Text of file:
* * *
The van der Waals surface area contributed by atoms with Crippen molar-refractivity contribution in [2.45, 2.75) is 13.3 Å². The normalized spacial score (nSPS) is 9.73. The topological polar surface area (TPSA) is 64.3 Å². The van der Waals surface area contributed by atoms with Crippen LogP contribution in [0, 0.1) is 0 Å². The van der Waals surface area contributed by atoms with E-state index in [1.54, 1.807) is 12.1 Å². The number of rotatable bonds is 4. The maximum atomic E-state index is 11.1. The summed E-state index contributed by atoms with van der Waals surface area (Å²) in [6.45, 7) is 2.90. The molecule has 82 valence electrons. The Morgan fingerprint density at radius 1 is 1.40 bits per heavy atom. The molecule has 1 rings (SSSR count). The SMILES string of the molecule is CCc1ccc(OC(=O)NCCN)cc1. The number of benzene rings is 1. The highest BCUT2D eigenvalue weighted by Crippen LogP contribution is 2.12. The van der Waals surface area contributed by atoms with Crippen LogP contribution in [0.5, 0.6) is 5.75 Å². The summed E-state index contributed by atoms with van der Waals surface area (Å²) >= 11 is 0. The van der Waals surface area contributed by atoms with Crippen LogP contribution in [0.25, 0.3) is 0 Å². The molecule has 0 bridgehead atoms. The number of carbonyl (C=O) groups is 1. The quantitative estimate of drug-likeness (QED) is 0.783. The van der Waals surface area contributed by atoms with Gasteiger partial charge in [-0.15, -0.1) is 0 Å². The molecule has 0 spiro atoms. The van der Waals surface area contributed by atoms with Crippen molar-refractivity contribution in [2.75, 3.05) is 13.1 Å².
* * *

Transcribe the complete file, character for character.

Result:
The van der Waals surface area contributed by atoms with Crippen molar-refractivity contribution in [2.45, 2.75) is 13.3 Å². The normalized spacial score (nSPS) is 9.73. The topological polar surface area (TPSA) is 64.3 Å². The van der Waals surface area contributed by atoms with Crippen LogP contribution in [0, 0.1) is 0 Å². The van der Waals surface area contributed by atoms with E-state index in [1.54, 1.807) is 12.1 Å². The number of rotatable bonds is 4. The maximum atomic E-state index is 11.1. The summed E-state index contributed by atoms with van der Waals surface area (Å²) in [6.45, 7) is 2.90. The molecule has 82 valence electrons. The Morgan fingerprint density at radius 1 is 1.40 bits per heavy atom. The molecule has 1 rings (SSSR count). The SMILES string of the molecule is CCc1ccc(OC(=O)NCCN)cc1. The number of benzene rings is 1. The highest BCUT2D eigenvalue weighted by Crippen LogP contribution is 2.12. The van der Waals surface area contributed by atoms with Crippen LogP contribution in [0.5, 0.6) is 5.75 Å². The summed E-state index contributed by atoms with van der Waals surface area (Å²) >= 11 is 0. The van der Waals surface area contributed by atoms with Crippen LogP contribution in [0.25, 0.3) is 0 Å². The molecule has 0 bridgehead atoms. The number of carbonyl (C=O) groups is 1. The quantitative estimate of drug-likeness (QED) is 0.783. The van der Waals surface area contributed by atoms with Gasteiger partial charge in [-0.15, -0.1) is 0 Å². The molecule has 0 spiro atoms. The van der Waals surface area contributed by atoms with Crippen molar-refractivity contribution in [2.75, 3.05) is 13.1 Å².